But reconciliation is difficult.
“We have made attempts,” said Cantor, president of Shelanu TV, Israel’s only 24/7 digital Hebrew gospel channel. “But in all honesty, there is mistrust on both sides.”
This past Saturday, Messianic Jewish congregations preached against racism and for Arab-Jewish unity, Cantor said. The settlers provoking the violence are tied to a political movement he believes is rejected by the vast majority of Israelis.
But while most Arabs—who comprise a fifth of Israel’s population—and Jews get along, most Palestinian Christians do not believe in a unique divine role for Israel. And while Cantor understands—but rejects—their claim that Zionists stole their country, most Palestinians are at odds with what he says is a clear baseline standard.
“It is important that people stick to their Bibles and not the news,” he said. “Israel is a fulfillment of prophecy.”
But this does not mean Messianic Jews are without fear. Discipling believers in the Israel Defense Forces, Eli Birnbaum protects them from hate and resentment.
“Growing up in Israel, you get used to the fact that there is a group of terrorists who will kill you if given the chance,” said the Jews for Jesus Israel ministry director, noting this is not true of Palestinians at large.
“These rockets aren’t targeting the military; they are targeting my children.”
As such, Jews who believe in Jesus and who are frustrated with war have a recourse other than turning on political leaders or in anger toward enemies. Pastoring a small congregation in Tel Aviv, Birnbaum is preparing a sermon on 1 Samuel 30, in which David’s men wanted to stone him after the Amalekites burned Ziklag and took captive their wives and children.
“David turned that frustration toward prayer,” said Birnbaum. “And ultimately, Jesus gave his life on the cross so that we can be strengthened in him no matter the circumstance we are in.”
But this does not take away the “disgust” most Messianic Jews have for Hamas and its disdain for both Jewish and Arab life, said David Friedman.
In contrast, in their fellowships Jewish and Arab believers are praying together—without blame.
“I am impressed with the sincerity of our unity,” said the Messianic Jewish Theological Institute professor and former dean of King of Kings College in Jerusalem.
“No matter what side of the political spectrum we may be on, the current rocket war is no breaking point.”
Similarly, David Katz, deputy general manager of Sar-El Tours which serves many evangelical clients, said he believes most Messianic Jewish congregations would justify Israel’s response to Hamas attacks on Israel. Many Messianic Jews live in Ashkelon and Ashdod, within range of the shortest-range missiles.
But they are also praying for Gaza, mourning the loss of life and longing for a lasting solution to the conflict.
Katz attended the solidarity rallies that followed the violence. Arabs and Jews in mixed neighborhoods came together to clean up their streets, repair damage, and raise money for the victims. In Jerusalem, they created a “peace chain.”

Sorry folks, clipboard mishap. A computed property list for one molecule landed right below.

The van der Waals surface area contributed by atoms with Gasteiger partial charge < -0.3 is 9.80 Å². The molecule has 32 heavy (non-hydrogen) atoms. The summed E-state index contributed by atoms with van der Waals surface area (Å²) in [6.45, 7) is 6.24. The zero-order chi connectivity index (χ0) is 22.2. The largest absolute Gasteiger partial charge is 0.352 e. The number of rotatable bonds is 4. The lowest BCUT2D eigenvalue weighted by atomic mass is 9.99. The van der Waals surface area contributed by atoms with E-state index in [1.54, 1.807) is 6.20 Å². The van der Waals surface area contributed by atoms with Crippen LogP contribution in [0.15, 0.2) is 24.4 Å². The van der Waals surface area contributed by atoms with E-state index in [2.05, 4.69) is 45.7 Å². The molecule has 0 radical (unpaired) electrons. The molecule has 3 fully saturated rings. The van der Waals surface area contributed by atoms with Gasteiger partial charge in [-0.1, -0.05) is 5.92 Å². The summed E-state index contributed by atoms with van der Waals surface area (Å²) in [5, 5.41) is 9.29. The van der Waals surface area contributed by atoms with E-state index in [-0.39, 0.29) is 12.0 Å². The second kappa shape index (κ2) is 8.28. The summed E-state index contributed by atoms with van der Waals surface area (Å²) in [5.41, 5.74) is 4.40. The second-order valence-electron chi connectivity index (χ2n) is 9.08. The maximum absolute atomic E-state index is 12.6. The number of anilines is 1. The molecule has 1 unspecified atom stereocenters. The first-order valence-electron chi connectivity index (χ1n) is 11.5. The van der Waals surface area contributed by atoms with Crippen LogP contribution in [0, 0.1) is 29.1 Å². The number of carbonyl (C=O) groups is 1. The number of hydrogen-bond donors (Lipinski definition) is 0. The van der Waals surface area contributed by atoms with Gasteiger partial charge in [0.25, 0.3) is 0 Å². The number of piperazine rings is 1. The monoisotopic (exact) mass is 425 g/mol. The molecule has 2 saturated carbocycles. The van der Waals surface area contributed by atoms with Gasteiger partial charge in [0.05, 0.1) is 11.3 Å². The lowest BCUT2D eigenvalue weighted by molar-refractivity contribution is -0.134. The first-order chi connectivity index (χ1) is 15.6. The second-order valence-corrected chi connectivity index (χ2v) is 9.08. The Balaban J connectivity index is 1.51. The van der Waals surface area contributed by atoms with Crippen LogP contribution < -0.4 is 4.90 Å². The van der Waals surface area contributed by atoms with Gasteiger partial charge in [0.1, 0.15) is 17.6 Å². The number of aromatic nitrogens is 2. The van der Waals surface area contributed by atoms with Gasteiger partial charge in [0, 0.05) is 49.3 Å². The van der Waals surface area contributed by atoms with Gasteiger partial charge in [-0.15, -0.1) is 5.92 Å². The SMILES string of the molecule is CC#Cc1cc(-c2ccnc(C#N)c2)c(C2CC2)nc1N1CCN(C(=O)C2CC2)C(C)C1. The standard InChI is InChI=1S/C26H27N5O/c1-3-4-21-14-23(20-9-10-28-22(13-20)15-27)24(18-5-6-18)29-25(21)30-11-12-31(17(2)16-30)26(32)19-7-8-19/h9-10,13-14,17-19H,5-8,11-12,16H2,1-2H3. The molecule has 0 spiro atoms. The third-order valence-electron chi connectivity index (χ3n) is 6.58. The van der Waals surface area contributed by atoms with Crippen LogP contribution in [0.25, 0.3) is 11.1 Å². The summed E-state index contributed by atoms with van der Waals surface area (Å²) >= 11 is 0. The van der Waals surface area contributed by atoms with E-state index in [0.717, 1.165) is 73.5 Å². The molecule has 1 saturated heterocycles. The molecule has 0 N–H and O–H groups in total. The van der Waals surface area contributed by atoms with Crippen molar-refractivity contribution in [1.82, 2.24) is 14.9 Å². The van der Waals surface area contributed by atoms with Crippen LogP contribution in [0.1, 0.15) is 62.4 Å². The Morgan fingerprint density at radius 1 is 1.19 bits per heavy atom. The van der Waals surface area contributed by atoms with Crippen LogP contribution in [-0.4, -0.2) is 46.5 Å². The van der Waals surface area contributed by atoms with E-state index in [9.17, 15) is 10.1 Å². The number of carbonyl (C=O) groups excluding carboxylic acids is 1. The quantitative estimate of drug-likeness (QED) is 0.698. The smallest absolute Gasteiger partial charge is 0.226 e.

Solidarity, however, can go only so far.
“We extend love and prayers, but don’t go too deeply into the source of the conflict,” said Katz. “Now is not the time for that discussion.”
Lisa Loden, with much frustration, agrees.
“At this stage, talking with those who hold different political views is useless,” said the co-chair of the Lausanne Initiative for Reconciliation in Israel/Palestine (LIRIP).
“It is a time for intercession and lament. May the Lord have mercy on us all.”
Beginning in 2010 after a similar surge in Gazan missiles and deaths in 2009 strained ministry in the Holy Land, LIRIP sought to have honest but intense discussions about the different perspectives Messianic Jews and Palestinian evangelicals have toward the conflict.
A decade later, Loden sees this relationship nearer a breaking point rather than getting better. Though believers sing and pray in each other’s languages, “what was gained is at risk of being lost.”
Her LIRIP co-chair, Botrus Mansour, is a little more optimistic.
His recent interactions with Messianic Jews have encouraged further work toward reconciliation. As director of operations of Nazareth Baptist School, Mansour said joint programs with Jewish schools help promote the values of love and tolerance.
The same atmosphere is present at Hand in Hand School, a mixed bilingual public school in Jerusalem. Parents called frantically, said the principal, worried about the impact of clashes.
Looking outside her window, she saw the students playing soccer.
Other youth, however, are moving the wrong direction.
In February, Hebrew University polled over 1,000 students ages 16 to 18. Nearly half of the ultra-Orthodox and religious nationalist Jews said they “hated” Arabs, and favored stripping their citizenship.
Nearly one-quarter of secular Jews said the same.
Arab Israeli students polled at 22 percent hatred toward the religious Jews and 12 percent toward secular Jews. But in March, the Palestinian Center for Policy and Survey Research found 37 percent of all ages favored armed resistance.